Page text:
Believe it or not, that is the market dynamic of popular music. All you ever see are the ones who stand out.
I saw her Standing There (and thank God they did, or we’d never have heard of you.)
So last year’s big comedy hit was the movie Yesterday.
The premise is pretty simple – a freak occurrence means that our protagonist is the only person who knows the Beatles hit tracks. So, he rockets to stardom introducing the world to the Fab Four’s biggest hits around.
It got me thinking. If by some weird event that happened, would the Beatles songs really be that popular? Is it the “creation” itself that is really the magic spark. Is there something magical about “Sgt. Pepper” and “Yellow Submarine” that time immemorial would have rung true if the Beatles hadn’t introduced those tunes? Would the Mellotron have been a thing without Strawberry Fields?
I don’t think so. Because by 2017, the revolution that someone else would have launched (since the Beatles didn’t exist) would have changed music anyways. The Beatles would have been yet another rock band, and so their songs, while perhaps novel, would not have had the same impact.
Think I’m crazy? Watch this:
Absolutely awful isn’t it? Same “Fab Four” but they’re busy “fitting in” doing other people’s songs.
I came across this “gem” researching this piece for you. It’s absolutely stunning. They sound like crap.
Are they somehow not the “Fab Four” anymore? No. And if anything they were better than “The Beatles” because they had Pete Best as their drummer (who was more talented than Ringo).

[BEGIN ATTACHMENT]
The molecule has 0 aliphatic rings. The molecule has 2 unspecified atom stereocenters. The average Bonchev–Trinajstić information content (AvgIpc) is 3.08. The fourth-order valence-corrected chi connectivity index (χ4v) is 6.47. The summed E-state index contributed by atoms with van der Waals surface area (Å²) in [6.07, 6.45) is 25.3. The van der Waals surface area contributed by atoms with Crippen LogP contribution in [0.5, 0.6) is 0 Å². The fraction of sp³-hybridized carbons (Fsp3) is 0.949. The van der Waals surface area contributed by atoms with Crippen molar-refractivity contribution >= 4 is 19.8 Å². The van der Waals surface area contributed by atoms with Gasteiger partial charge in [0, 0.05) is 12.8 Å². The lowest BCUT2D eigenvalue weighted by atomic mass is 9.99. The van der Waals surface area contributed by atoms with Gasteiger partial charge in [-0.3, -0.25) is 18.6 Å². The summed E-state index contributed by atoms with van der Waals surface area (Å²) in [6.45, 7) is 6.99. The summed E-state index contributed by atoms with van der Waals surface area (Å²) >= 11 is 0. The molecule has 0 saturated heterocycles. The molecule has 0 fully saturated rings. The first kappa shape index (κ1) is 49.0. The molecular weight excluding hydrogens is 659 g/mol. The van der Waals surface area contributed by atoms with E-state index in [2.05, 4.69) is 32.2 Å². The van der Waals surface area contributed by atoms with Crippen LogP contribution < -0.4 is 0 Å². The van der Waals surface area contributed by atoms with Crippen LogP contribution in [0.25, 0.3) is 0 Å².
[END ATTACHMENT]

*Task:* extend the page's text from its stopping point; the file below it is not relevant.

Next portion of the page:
But they were fitting in. So they sounded like crap.
Despite sounding like crap, they were talented enough that they found some degree of success, establishing themselves as a band.
Thankfully, Decca rejected them. When they signed with EMI/Parlophone, their manager had their chance to finally push the songs they had been writing. Their break through: I Saw Her Standing There.
Beatlesmania started rolling down like a snowball down the hill. By the time it reached the bottom – it looked to everyone else to be inevitable. It was in fact a combination of luck, risk, talent, but more than anything, deciding to actually do something different and see how the market reacted.
It changed music forever.
All of the songs on Please Please Me were all songs they had written, performed, and made popular through their energy and voice.
Given what was the “standard” at the time – it was unlike anything else in the marketplace.
By the time “Help” came around, the Beatles’ style and sound was more than established (but the same energy and style):
Were there bands that tried to do the Beatles (copy them)? Sure. The one that comes to mind for me was Cheap Trick:
Cheap Trick were nowhere as successful as the Beatles (granted, they were successful).
For me, the ultimate depiction of what I’m talking about was in the movie “Ray,” a biopic about Ray Charles, and his breakthrough hit, “The Mess Around”:
It’s epic. When the line, “Nobody wants another Nat King Cole,” comes out. That’s the honest truth.
How accurate is this scene? It’s probably accurate enough (from the reading I’ve done). But I have no doubt there is some Hollywood flair to it for effect.
But it illustrates my point about standing out beautifully.
That’s what so many of you in this industry want to be – another “Nat King Cole,” and just fit in. You want to out do the popular one at being the popular one. It’s just not going to happen. Ray Charles was perhaps the most talented blues pianist there ever was (I think at least the argument can be made), but he would have never been popular as another Nat King Cole, or even another Pete Johnson.